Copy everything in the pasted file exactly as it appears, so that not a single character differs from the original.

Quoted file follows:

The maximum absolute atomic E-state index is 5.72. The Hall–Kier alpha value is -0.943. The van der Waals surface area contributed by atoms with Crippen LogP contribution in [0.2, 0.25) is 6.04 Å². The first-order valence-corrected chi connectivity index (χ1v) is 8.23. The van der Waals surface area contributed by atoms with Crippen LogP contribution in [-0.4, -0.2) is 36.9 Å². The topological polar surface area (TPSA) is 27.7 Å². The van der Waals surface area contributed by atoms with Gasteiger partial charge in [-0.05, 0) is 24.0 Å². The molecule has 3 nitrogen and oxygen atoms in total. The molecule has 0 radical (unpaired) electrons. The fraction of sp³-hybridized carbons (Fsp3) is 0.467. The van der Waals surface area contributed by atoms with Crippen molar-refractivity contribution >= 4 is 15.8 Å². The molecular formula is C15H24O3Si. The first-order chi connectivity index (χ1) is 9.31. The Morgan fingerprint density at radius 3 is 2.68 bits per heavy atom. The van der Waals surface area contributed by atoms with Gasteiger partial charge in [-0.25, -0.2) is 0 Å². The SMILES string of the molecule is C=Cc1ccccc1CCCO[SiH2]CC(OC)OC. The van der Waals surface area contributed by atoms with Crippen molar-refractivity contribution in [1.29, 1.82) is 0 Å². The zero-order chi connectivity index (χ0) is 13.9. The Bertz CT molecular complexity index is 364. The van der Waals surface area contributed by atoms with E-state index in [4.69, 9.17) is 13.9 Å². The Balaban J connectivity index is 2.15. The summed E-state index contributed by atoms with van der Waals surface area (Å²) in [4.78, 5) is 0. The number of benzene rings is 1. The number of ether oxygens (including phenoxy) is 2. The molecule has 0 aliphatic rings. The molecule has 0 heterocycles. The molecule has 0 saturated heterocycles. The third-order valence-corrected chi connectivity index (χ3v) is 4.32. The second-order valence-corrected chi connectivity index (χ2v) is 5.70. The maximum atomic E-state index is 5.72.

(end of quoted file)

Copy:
The maximum absolute atomic E-state index is 5.72. The Hall–Kier alpha value is -0.943. The van der Waals surface area contributed by atoms with Crippen LogP contribution in [0.2, 0.25) is 6.04 Å². The first-order valence-corrected chi connectivity index (χ1v) is 8.23. The van der Waals surface area contributed by atoms with Crippen LogP contribution in [-0.4, -0.2) is 36.9 Å². The topological polar surface area (TPSA) is 27.7 Å². The van der Waals surface area contributed by atoms with Gasteiger partial charge in [-0.05, 0) is 24.0 Å². The molecule has 3 nitrogen and oxygen atoms in total. The molecule has 0 radical (unpaired) electrons. The fraction of sp³-hybridized carbons (Fsp3) is 0.467. The van der Waals surface area contributed by atoms with Crippen molar-refractivity contribution >= 4 is 15.8 Å². The molecular formula is C15H24O3Si. The first-order chi connectivity index (χ1) is 9.31. The Morgan fingerprint density at radius 3 is 2.68 bits per heavy atom. The van der Waals surface area contributed by atoms with Gasteiger partial charge in [-0.25, -0.2) is 0 Å². The SMILES string of the molecule is C=Cc1ccccc1CCCO[SiH2]CC(OC)OC. The van der Waals surface area contributed by atoms with Crippen molar-refractivity contribution in [1.29, 1.82) is 0 Å². The zero-order chi connectivity index (χ0) is 13.9. The Bertz CT molecular complexity index is 364. The van der Waals surface area contributed by atoms with E-state index in [4.69, 9.17) is 13.9 Å². The Balaban J connectivity index is 2.15. The summed E-state index contributed by atoms with van der Waals surface area (Å²) in [4.78, 5) is 0. The number of benzene rings is 1. The number of ether oxygens (including phenoxy) is 2. The molecule has 0 aliphatic rings. The molecule has 0 heterocycles. The molecule has 0 saturated heterocycles. The third-order valence-corrected chi connectivity index (χ3v) is 4.32. The second-order valence-corrected chi connectivity index (χ2v) is 5.70. The maximum atomic E-state index is 5.72.